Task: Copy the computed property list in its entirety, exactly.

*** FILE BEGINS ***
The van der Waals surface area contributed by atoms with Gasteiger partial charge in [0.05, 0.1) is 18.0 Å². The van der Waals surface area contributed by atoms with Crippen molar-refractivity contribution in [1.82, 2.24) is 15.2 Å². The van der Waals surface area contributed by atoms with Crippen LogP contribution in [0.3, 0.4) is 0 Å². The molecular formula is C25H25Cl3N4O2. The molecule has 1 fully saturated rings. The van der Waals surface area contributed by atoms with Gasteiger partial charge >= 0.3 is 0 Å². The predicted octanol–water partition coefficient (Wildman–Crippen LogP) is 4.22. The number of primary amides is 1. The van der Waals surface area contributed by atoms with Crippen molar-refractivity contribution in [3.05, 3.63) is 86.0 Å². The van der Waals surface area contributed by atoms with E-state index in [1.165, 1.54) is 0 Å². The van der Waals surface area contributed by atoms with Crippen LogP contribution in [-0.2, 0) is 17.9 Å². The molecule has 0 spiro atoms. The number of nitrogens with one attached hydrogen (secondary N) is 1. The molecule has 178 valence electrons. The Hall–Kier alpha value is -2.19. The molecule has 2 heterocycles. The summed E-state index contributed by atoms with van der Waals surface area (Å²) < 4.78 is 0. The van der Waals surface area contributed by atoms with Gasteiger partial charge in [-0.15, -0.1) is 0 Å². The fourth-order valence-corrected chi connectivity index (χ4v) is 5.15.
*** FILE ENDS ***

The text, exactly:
The van der Waals surface area contributed by atoms with Gasteiger partial charge in [0.05, 0.1) is 18.0 Å². The van der Waals surface area contributed by atoms with Crippen molar-refractivity contribution in [1.82, 2.24) is 15.2 Å². The van der Waals surface area contributed by atoms with Crippen LogP contribution in [0.3, 0.4) is 0 Å². The molecular formula is C25H25Cl3N4O2. The molecule has 1 fully saturated rings. The van der Waals surface area contributed by atoms with Gasteiger partial charge >= 0.3 is 0 Å². The predicted octanol–water partition coefficient (Wildman–Crippen LogP) is 4.22. The number of primary amides is 1. The van der Waals surface area contributed by atoms with Crippen molar-refractivity contribution in [3.05, 3.63) is 86.0 Å². The van der Waals surface area contributed by atoms with E-state index in [1.165, 1.54) is 0 Å². The van der Waals surface area contributed by atoms with Crippen LogP contribution in [-0.2, 0) is 17.9 Å². The molecule has 0 spiro atoms. The number of nitrogens with one attached hydrogen (secondary N) is 1. The molecule has 178 valence electrons. The Hall–Kier alpha value is -2.19. The molecule has 2 heterocycles. The summed E-state index contributed by atoms with van der Waals surface area (Å²) < 4.78 is 0. The van der Waals surface area contributed by atoms with Gasteiger partial charge in [-0.15, -0.1) is 0 Å². The fourth-order valence-corrected chi connectivity index (χ4v) is 5.15.